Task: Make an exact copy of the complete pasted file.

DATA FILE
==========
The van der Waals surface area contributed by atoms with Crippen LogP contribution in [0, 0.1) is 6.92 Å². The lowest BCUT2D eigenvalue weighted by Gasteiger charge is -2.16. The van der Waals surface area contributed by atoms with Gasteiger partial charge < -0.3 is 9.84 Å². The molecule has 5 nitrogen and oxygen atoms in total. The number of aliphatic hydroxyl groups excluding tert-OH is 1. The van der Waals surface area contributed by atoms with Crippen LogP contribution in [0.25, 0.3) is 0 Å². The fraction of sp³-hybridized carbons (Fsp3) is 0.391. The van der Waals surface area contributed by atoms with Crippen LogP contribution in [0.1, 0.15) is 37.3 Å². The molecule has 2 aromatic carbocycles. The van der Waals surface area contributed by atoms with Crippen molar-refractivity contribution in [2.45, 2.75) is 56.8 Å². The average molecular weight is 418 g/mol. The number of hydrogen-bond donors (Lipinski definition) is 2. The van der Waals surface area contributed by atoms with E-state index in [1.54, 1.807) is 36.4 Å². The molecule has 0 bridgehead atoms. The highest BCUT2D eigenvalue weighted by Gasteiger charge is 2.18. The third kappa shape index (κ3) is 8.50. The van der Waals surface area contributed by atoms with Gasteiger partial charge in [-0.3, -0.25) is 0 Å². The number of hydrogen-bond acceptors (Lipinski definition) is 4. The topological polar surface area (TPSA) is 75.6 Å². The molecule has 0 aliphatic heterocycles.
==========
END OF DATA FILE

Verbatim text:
The van der Waals surface area contributed by atoms with Crippen LogP contribution in [0, 0.1) is 6.92 Å². The lowest BCUT2D eigenvalue weighted by Gasteiger charge is -2.16. The van der Waals surface area contributed by atoms with Gasteiger partial charge < -0.3 is 9.84 Å². The molecule has 5 nitrogen and oxygen atoms in total. The number of aliphatic hydroxyl groups excluding tert-OH is 1. The van der Waals surface area contributed by atoms with Crippen LogP contribution in [0.25, 0.3) is 0 Å². The fraction of sp³-hybridized carbons (Fsp3) is 0.391. The van der Waals surface area contributed by atoms with Crippen LogP contribution in [0.1, 0.15) is 37.3 Å². The molecule has 2 aromatic carbocycles. The van der Waals surface area contributed by atoms with Crippen molar-refractivity contribution in [2.45, 2.75) is 56.8 Å². The average molecular weight is 418 g/mol. The number of hydrogen-bond donors (Lipinski definition) is 2. The van der Waals surface area contributed by atoms with E-state index in [1.54, 1.807) is 36.4 Å². The molecule has 0 bridgehead atoms. The highest BCUT2D eigenvalue weighted by Gasteiger charge is 2.18. The third kappa shape index (κ3) is 8.50. The van der Waals surface area contributed by atoms with Gasteiger partial charge in [-0.3, -0.25) is 0 Å². The number of hydrogen-bond acceptors (Lipinski definition) is 4. The topological polar surface area (TPSA) is 75.6 Å². The molecule has 0 aliphatic heterocycles.